The spectacular images NASA's Curiosity rover has returned from the surface of Mars reveal an ultra-dry environment, like the Mojave Desert after a 3-billion-year drought.
Data from Curiosity and its predecessors make clear that water ran there once and the planet probably was habitable. Over the eons, something happened. The next U.S. mission to Mars will look to the red planet's pink skies for clues as to what caused the Martian climate to change so dramatically.
“Today we see a cold, dry atmosphere,” says Bruce Jakosky, principal investigator on the Mars Atmosphere and Volatile Evolution (Maven) mission. “Where did the water go? Where did the carbon dioxide from an early thick atmosphere go? What really drove the climate change that we see evidence for on Mars?”
After examining the planet's surface in spectacular detail for decades, scientists are ready to dip into the atmosphere from orbit to expand the search. Drawing on heritage from earlier spacecraft that aero-braked to achieve orbit around Mars, Maven will use its bat-like solar arrays for stability as it skims through the thin upper atmosphere from elliptical orbit and makes the occasional “deep dive” for in-situ measurements.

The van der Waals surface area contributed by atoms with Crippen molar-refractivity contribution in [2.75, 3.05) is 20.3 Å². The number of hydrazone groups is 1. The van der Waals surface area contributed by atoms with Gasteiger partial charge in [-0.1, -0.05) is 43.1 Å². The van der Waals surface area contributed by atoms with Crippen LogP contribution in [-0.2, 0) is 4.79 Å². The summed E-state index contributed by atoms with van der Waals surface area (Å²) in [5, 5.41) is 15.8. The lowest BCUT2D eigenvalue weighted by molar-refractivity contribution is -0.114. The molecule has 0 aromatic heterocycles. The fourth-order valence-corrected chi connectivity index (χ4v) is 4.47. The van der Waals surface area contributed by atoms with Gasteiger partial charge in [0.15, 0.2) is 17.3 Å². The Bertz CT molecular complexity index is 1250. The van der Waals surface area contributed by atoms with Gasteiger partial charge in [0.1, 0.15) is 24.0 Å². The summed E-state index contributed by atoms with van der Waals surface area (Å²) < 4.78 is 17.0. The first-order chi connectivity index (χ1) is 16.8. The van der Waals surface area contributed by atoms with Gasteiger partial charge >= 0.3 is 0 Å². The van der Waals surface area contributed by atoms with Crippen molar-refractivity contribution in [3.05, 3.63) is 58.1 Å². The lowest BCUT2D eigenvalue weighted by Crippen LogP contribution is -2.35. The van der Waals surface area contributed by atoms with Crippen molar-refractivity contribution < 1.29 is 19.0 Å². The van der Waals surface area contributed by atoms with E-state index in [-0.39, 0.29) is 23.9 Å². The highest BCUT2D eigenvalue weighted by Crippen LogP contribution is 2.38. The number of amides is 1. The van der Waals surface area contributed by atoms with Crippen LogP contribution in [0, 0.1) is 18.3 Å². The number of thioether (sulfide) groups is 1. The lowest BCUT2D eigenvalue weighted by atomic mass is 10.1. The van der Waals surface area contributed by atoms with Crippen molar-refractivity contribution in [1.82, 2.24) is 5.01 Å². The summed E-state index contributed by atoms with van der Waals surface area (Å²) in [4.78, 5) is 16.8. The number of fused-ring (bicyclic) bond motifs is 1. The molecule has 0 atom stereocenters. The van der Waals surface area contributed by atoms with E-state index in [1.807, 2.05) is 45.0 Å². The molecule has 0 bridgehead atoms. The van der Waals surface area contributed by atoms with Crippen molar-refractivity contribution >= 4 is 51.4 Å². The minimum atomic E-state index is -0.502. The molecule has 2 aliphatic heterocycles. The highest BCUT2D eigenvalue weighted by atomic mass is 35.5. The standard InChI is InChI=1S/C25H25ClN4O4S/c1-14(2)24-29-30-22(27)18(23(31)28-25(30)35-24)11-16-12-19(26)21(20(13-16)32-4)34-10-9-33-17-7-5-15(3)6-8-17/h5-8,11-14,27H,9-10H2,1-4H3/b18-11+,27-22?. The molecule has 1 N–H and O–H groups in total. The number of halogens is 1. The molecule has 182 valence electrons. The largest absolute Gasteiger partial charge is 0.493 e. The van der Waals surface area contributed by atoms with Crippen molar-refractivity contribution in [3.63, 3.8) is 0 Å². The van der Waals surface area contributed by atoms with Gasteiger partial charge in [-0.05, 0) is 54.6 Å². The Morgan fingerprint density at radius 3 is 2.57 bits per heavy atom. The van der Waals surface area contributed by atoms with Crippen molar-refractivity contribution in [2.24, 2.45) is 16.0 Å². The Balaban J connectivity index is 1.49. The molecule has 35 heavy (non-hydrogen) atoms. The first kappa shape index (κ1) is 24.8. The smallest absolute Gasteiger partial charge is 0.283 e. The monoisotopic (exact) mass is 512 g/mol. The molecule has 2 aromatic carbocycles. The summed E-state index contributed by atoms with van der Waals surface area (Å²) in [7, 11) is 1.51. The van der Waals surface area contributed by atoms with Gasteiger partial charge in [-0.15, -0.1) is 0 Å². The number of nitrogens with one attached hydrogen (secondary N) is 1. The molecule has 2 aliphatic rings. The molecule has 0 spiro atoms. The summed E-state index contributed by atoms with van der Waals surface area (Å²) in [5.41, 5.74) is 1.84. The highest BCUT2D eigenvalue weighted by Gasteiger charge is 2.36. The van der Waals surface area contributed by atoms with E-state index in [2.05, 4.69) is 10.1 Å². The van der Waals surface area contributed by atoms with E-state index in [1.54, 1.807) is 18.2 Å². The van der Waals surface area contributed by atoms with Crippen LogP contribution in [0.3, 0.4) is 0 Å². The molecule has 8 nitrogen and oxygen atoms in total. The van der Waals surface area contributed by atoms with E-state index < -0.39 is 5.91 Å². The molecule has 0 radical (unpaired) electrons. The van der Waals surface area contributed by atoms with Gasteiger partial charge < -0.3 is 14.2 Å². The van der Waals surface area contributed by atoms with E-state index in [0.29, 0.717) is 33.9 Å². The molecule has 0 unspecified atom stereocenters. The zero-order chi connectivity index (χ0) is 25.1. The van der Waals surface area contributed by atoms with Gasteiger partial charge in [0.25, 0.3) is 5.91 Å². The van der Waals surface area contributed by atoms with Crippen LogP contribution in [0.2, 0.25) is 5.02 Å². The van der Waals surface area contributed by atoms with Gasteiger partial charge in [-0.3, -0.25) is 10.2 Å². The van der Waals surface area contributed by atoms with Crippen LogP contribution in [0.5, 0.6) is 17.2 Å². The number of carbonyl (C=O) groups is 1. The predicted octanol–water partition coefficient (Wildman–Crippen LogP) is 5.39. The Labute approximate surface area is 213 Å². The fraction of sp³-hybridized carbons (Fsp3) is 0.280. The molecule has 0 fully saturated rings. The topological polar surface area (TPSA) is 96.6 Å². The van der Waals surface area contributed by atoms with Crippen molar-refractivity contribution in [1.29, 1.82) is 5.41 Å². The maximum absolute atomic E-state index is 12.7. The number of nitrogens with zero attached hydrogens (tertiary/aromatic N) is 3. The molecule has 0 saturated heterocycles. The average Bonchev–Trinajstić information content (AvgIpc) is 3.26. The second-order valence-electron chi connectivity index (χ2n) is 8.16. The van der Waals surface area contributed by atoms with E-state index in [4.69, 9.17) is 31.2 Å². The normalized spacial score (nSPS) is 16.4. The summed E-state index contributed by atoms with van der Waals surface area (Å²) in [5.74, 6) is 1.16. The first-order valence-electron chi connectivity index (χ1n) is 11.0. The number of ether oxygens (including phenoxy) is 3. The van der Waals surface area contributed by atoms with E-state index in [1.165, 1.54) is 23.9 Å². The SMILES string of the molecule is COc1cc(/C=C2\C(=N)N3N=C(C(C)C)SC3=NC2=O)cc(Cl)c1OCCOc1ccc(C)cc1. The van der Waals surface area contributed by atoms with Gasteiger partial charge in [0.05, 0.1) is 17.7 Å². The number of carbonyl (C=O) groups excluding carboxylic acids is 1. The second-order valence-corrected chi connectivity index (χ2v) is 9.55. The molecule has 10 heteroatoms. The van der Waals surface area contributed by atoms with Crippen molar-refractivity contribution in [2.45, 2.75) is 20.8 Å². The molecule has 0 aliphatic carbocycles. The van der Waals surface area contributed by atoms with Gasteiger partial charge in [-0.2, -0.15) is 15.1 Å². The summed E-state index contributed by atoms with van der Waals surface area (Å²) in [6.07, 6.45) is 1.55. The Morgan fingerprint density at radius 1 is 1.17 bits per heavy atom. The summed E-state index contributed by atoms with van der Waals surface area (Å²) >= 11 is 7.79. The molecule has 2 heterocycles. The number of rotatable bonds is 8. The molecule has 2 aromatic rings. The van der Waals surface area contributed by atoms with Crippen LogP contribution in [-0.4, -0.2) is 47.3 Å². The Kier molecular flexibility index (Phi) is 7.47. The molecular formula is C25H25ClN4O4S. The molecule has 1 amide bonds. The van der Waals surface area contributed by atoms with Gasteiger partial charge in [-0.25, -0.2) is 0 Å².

“There are two places that the atmosphere can go,” says Jakosky, a planetary scientist at the University of Colorado's Laboratory for Atmospheric and Space Physics (LASP) in Boulder. “It can go down into the crust, and we don't see evidence for the big reservoir of crustal minerals that would be indicative that that's where it has gone. The other place it can go is up, and be lost to space. Most of the effort over the past several decades has focused on the surface and subsurface. We're the first mission devoted solely to understanding the upper atmosphere and the role of loss to space.”
Set for launch on an Atlas V 401 in a 20-day window that opens Nov. 18, Maven is a relatively low-cost Scout-class mission. It was the only NASA mission to the red planet left standing after the agency bailed out of a three-year cooperative-exploration planning effort with the European Space Agency (AW&ST Feb. 20, 2012, p. 33).
Capped at $671 million—including the launch vehicle, reserves and an Electra UHF transceiver that will serve as a backup communications relay for future Mars surface missions—Maven has reached Kennedy Space Center on budget and schedule for final testing and integration with the Atlas. Jakosky and other mission managers attribute that achievement to heritage hardware and a willingness to resist “requirements creep” after NASA selected the mission in 2008.